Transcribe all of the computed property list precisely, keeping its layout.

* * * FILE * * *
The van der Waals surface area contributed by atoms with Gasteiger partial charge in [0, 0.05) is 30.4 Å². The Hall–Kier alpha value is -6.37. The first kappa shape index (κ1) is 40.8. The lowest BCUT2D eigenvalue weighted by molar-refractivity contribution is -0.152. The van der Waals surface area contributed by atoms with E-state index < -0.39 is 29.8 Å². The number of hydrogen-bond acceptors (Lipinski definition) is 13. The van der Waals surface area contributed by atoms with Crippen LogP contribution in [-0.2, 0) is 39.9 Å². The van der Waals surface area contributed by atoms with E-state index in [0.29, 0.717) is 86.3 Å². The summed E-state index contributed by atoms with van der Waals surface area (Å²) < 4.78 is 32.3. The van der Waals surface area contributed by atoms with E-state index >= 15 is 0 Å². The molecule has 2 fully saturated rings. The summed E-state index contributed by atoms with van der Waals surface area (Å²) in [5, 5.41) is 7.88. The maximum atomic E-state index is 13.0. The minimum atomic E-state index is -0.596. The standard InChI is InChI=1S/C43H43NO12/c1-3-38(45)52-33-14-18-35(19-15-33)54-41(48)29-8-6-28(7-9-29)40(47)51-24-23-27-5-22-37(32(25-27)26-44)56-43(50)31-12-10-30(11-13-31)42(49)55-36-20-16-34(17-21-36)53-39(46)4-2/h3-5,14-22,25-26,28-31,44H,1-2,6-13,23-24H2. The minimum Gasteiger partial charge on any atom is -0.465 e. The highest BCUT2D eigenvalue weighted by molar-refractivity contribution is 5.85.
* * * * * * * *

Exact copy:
The van der Waals surface area contributed by atoms with Gasteiger partial charge in [0, 0.05) is 30.4 Å². The Hall–Kier alpha value is -6.37. The first kappa shape index (κ1) is 40.8. The lowest BCUT2D eigenvalue weighted by molar-refractivity contribution is -0.152. The van der Waals surface area contributed by atoms with E-state index < -0.39 is 29.8 Å². The number of hydrogen-bond acceptors (Lipinski definition) is 13. The van der Waals surface area contributed by atoms with Crippen LogP contribution in [-0.2, 0) is 39.9 Å². The van der Waals surface area contributed by atoms with E-state index in [0.29, 0.717) is 86.3 Å². The summed E-state index contributed by atoms with van der Waals surface area (Å²) < 4.78 is 32.3. The van der Waals surface area contributed by atoms with E-state index >= 15 is 0 Å². The molecule has 2 fully saturated rings. The summed E-state index contributed by atoms with van der Waals surface area (Å²) in [5, 5.41) is 7.88. The maximum atomic E-state index is 13.0. The minimum atomic E-state index is -0.596. The standard InChI is InChI=1S/C43H43NO12/c1-3-38(45)52-33-14-18-35(19-15-33)54-41(48)29-8-6-28(7-9-29)40(47)51-24-23-27-5-22-37(32(25-27)26-44)56-43(50)31-12-10-30(11-13-31)42(49)55-36-20-16-34(17-21-36)53-39(46)4-2/h3-5,14-22,25-26,28-31,44H,1-2,6-13,23-24H2. The minimum Gasteiger partial charge on any atom is -0.465 e. The highest BCUT2D eigenvalue weighted by molar-refractivity contribution is 5.85.